Surf Report, 12/28/2014

posted: December 28th, 2014 03:44 pm | 0No Comments

By Bennie Seybold, special to Corona del Mar Today

The North Shore of Hawaii During Christmas Time


The Pipeline Masters Surf Competition


Every year starting in the beginning of December, one of the most anticipated surf competitions of the year happens at the infamous surf spot Pipeline. Surfers from all over the world come to Hawaii just to watch this event. Pipeline is perfect reef break that offers not only flawless, barreling lefts, but also a steep, heavy right. These perfect waves come at a cost, though. Pipeline breaks into a mere 4-5 feet of water and under that water is a jagged, unforgiving reef that has injured even the most experienced surfers.


This year, Julian Wilson of Australia took the pipe masters title in an intense final. The victory came down to the last 10 seconds of the surfing heat when a huge, perfect set rolled in. Julian Wilson took the first wave of the set to pull ahead of Gabriel Medina and medina took the second of wave of the set but wasn’t able to regain his lead. As the heat ended, the crowd on the beach erupted with excitement and carried Julian to the podium where he claimed the infamous Pipeline Masters trophy and the $100,000 check that goes along with it.

Advice for Advanced Surfers Surfing the North Shore for the First Time


I flew out to the fabled North Shore of Oahu this past week on a surf trip to score some epic waves. I am an advanced surfer who is used to big waves and sketchy conditions, but I didn’t know exactly what to expect when I arrived. I knew of a couple breaks that I wanted to go out at but was a little reluctant to just pull up to the beach and paddle out. Also, I was worried that I wouldn’t be able to catch waves because I had heard the locals were very protective. Through a lot of searching, socializing, and trial and error, I found some dreamy surf spots where I was able get the waves of my life. Here are some things I learned while exploring the breaks of the North shore that may help you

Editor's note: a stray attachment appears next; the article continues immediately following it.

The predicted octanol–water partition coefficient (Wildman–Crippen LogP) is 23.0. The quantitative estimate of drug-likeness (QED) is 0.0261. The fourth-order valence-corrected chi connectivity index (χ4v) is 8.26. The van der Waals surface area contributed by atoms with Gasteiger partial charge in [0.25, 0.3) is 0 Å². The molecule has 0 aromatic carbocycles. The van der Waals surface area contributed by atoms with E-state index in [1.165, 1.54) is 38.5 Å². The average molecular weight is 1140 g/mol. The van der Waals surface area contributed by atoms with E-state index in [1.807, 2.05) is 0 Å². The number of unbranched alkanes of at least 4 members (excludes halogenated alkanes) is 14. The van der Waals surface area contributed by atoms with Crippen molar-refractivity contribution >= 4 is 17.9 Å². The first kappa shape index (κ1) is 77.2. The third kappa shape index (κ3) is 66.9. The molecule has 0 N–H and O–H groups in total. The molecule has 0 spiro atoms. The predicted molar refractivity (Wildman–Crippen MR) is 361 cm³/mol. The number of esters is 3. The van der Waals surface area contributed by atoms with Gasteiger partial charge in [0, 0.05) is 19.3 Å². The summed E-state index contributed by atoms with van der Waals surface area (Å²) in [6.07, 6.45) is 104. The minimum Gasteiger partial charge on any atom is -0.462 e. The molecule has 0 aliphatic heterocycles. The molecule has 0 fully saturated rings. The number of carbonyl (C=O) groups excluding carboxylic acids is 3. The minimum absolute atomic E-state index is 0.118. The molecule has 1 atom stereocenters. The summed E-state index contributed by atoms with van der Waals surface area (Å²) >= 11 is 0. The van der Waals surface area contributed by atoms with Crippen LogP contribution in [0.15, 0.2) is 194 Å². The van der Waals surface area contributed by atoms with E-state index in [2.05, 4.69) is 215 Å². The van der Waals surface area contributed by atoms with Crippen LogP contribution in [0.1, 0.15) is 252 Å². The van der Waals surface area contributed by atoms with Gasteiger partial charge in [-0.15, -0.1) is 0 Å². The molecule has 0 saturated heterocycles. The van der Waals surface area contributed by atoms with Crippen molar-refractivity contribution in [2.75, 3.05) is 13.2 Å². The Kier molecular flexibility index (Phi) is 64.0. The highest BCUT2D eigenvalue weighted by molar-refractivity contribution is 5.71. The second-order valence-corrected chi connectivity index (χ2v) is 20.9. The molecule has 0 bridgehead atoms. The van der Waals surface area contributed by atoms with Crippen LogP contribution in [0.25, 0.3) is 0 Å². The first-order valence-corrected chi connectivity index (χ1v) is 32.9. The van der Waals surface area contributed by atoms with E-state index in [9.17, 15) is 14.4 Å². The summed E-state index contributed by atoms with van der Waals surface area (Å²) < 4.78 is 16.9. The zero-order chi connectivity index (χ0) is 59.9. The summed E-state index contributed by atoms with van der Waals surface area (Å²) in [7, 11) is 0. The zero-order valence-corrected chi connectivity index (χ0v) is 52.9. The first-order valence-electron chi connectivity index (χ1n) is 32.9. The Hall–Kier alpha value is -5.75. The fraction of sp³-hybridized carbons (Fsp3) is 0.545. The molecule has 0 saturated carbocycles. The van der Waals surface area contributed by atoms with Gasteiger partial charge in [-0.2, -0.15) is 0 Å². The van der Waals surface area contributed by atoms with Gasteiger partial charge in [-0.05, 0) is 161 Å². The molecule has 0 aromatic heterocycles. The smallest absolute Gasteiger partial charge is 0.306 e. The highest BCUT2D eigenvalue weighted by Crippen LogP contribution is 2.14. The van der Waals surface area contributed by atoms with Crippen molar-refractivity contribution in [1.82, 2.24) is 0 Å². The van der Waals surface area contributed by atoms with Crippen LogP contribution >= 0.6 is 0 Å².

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1. When going out to a new surf spot, always talk to the lifeguard. Ask him about possible hazards such as rocks, hidden reefs, and if the break is safe enough to surf on that particular day. Unlike Newport, most of the good surf spots in Hawaii break over sharp, merciless reefs. If you aren’t aware where these reefs are, you could find yourself getting thrown onto the razor sharp coral, ending your surf trip right then and there.

2. Make sure to bring a board adequate for the size of the surf. Before you leave on your trip, check Surfline to see what the waves are going to be like when you are there. The last thing you want to happen is the waves be 15 feet and the only board you brought was you 5’7″ everyday short board.


3. Talk to the locals in the lineup. One of my biggest fears when paddling out at Sunset Beach with 13-16 foot waves was not the giant surf but rather the locals. I was under the impression that they were hostile to most people visiting form outside of Hawaii. This could not be farther from the truth. The locals are very kind and as long as you don’t take their waves and cut them off, they are some of the nicest people out there. Also, the locals have firsthand knowledge about the surf spot and can give you tips and also warn you about hidden dangers.


The North Shore is all that you have ever dreamed of and more. The waves are mental, the people are interesting, and the overall beauty of the stretch of coastline is breathtaking. Following these tips can save you from a lot of extra work when visiting not only the North Shore but also surf spots around world.


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